temp_ct_vert <- ggplot(data = df_continent, aes(x = continent, y = mean_temp, fill = as.factor(Year))) +
geom_bar(stat = "identity", color = "black", position = position_dodge()) +
labs(x = "Continent", y = "Mean Yearly Temperature", fill = "Year") +
theme_minimal() +
theme(text = element_text(size = 20))
temp_ct_vert

Another option is to arrange the groups on the x-axis by something other than alphabetical order. Here we sort by the average temperature from highest to lowest using reorder(continent, -mean_temp).

temp_ct_vert_sort <- ggplot(data = df_continent, aes(x = reorder(continent, -mean_temp), y = mean_temp, fill = as.factor(Year))) +
geom_bar(stat = "identity", color = "black", position = position_dodge()) +
labs(x = "Continent", y = "Mean Yearly Temperature", fill = "Year") +
theme_minimal() +
theme(text = element_text(size = 20))
temp_ct_vert_sort

We can add numbers to the plots. Here we show the number of cities on each continent in each year. We do this using geom_text() with an argument position = position_dodge() so that the numbers show up on side by side grouped bars.

temp_ct_vert_num <- ggplot(data = df_continent,
aes(x = continent,
y = mean_temp,
fill = as.factor(Year))) +
geom_bar(stat = "identity",
color = "black",
position = position_dodge()) +
geom_text(aes(label = n_cities),
vjust = 1.6,
color = "black",
position = position_dodge(0.9),
size = 3.5) +
labs(x = "Continent",
y = "Mean Yearly Temperature",
fill = "Year") +
theme_minimal() +
theme(text = element_text(size = 20))
temp_ct_vert_num

Another useful variant is to add error bars. Here the error bars show the standard deviation of the average temperature for each country in that year. We add the geom_errorbar() function and with the aes() command put the lower and upper extent of the error bars (mean_temp - std_temp and mean_temp + std_temp).

temp_ct_vert_eb <- ggplot(data = df_continent, aes(x = continent, y = mean_temp, fill = as.factor(Year))) +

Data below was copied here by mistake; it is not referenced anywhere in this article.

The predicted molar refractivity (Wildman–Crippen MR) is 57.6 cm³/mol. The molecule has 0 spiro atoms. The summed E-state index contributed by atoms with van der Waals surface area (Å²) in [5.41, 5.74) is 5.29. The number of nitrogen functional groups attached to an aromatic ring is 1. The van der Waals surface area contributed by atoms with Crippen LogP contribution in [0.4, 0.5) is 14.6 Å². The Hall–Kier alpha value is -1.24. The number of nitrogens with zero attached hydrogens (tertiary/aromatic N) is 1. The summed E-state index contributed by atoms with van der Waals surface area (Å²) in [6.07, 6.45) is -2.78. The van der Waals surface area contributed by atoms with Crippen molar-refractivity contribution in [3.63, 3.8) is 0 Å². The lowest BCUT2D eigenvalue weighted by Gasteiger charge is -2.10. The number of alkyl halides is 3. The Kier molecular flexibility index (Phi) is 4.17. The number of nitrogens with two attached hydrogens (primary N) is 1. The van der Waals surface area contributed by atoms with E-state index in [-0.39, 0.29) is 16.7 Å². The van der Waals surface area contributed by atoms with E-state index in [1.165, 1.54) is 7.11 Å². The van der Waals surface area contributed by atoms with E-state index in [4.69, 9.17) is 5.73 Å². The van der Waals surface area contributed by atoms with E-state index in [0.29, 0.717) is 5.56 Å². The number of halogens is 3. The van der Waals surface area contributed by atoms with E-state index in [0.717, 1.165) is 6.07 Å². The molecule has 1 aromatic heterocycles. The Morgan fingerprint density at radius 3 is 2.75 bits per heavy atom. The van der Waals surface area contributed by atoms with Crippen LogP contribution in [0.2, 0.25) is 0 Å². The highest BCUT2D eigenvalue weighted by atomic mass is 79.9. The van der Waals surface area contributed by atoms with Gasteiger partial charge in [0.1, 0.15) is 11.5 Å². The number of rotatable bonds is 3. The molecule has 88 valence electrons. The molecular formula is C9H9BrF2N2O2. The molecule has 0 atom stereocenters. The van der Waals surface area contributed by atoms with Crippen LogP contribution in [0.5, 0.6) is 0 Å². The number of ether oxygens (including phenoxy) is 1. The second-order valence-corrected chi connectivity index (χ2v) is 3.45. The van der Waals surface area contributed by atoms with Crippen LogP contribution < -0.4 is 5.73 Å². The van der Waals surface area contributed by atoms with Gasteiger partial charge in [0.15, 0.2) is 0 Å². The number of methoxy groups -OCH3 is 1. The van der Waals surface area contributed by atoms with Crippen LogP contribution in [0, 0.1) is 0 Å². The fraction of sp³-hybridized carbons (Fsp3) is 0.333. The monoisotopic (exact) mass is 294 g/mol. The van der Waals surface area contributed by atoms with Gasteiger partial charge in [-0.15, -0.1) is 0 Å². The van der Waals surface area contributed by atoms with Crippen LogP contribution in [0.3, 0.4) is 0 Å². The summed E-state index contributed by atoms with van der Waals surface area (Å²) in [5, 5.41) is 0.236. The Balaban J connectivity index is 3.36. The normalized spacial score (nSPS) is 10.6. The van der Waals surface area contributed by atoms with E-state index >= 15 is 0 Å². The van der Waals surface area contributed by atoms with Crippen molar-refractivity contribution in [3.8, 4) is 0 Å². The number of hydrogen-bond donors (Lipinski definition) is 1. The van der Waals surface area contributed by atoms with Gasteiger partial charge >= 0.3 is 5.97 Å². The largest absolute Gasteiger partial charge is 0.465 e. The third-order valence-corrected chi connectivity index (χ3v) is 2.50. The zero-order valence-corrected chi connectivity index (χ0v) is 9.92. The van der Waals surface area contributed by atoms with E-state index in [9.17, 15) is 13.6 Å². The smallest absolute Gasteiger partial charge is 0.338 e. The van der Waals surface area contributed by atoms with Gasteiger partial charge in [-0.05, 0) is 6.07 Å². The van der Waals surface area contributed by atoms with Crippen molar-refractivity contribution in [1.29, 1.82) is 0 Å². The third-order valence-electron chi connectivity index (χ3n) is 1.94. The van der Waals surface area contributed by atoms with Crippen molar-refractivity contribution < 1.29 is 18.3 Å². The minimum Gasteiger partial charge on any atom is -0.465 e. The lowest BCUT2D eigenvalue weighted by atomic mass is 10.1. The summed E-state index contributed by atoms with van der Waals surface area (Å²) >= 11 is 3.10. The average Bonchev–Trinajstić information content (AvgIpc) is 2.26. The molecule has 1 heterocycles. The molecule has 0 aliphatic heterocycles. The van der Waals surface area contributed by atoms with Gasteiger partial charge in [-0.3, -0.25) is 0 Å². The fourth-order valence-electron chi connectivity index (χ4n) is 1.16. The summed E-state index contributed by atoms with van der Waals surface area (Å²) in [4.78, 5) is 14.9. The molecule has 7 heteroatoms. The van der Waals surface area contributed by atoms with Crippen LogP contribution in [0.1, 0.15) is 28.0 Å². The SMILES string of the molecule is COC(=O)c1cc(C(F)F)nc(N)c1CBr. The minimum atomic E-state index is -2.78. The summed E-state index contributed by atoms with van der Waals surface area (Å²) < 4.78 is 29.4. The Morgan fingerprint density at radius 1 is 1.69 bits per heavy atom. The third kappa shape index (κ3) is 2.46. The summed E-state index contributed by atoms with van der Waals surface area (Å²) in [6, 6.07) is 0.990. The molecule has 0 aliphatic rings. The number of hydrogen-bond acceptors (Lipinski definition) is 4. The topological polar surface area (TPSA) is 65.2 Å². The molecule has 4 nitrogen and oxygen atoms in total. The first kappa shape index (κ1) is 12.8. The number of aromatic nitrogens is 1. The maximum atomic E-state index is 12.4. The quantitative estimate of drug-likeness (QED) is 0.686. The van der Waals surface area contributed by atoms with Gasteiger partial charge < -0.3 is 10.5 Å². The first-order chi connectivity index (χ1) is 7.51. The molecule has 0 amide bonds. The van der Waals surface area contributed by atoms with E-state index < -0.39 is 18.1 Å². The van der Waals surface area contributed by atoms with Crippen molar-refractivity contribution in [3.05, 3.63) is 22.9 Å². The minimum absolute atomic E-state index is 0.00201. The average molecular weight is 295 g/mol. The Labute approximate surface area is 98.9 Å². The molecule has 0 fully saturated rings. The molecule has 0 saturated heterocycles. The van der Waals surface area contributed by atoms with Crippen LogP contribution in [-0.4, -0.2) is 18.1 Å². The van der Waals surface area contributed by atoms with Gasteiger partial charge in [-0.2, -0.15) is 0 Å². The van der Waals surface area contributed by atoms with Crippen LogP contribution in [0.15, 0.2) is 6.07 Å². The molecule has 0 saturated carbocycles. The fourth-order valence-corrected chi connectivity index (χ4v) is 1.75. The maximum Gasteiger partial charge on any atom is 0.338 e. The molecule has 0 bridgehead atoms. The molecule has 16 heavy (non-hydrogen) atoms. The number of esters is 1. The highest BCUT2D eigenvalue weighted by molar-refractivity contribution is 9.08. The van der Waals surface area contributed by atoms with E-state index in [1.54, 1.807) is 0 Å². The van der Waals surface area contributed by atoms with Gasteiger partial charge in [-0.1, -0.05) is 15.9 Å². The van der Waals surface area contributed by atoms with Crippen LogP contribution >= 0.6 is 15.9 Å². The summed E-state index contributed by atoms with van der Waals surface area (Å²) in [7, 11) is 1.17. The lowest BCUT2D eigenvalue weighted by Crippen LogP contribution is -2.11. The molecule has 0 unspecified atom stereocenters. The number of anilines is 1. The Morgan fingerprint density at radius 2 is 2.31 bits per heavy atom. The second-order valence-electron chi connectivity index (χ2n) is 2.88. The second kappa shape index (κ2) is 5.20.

geom_bar(stat = "identity", color = "black", position = position_dodge()) +
geom_errorbar(aes(ymin = mean_temp - std_temp, ymax = mean_temp + std_temp), width = 0.2,
position = position_dodge(0.9)) +
labs(x = "Continent", y = "Mean Yearly Temperature", fill = "Year") +
theme_minimal() +
theme(text = element_text(size = 20))
temp_ct_vert_eb

Flipping the bars to a horizontal position can make it easier to read the labels or may look clearer for some data. We do this by adding coord_flip(). In this example we don’t re-type all of the code from temp_ct_vert but instead just use the saved object and add coord_flip() to it. This is a shortcut that can make it faster to make variations of plots and also make it clearer what features changed between different versions in the code.

temp_ct_horiz <- temp_ct_vert + coord_flip()
temp_ct_horiz

In the final example we make a stacked barchart. The key difference is that geom_bar() does not have position_dodge() which leaves the bars stacked.

temp_ct_vert_stack <- ggplot(data = df_continent, aes(x = continent, y = mean_temp, fill = as.factor(Year))) +
geom_bar(stat = "identity", color = "black") +
labs(x = "Continent", y = "Mean Yearly Temperature", fill = "Year") +
theme_minimal() +
theme(text = element_text(size = 20))
temp_ct_vert_stack

Other Resources

There are many great resources for working with ggplot() and the geom_bar() function.

• The blog post from sthda.com walks through variants
• These two posts from the graph gallery on basic barplots and grouped barplots (one of my favorite places to get inspiration for R visualizations with beautiful graphics and easy to follow instructions)
• Examples for customizations from the Cookbook for R
There you have it! Barplots with ggplot. I hope that you found this post helpful or at least interesting. Please let me know if you have an R question that you would like explained on here. And thanks for following along with my R journey.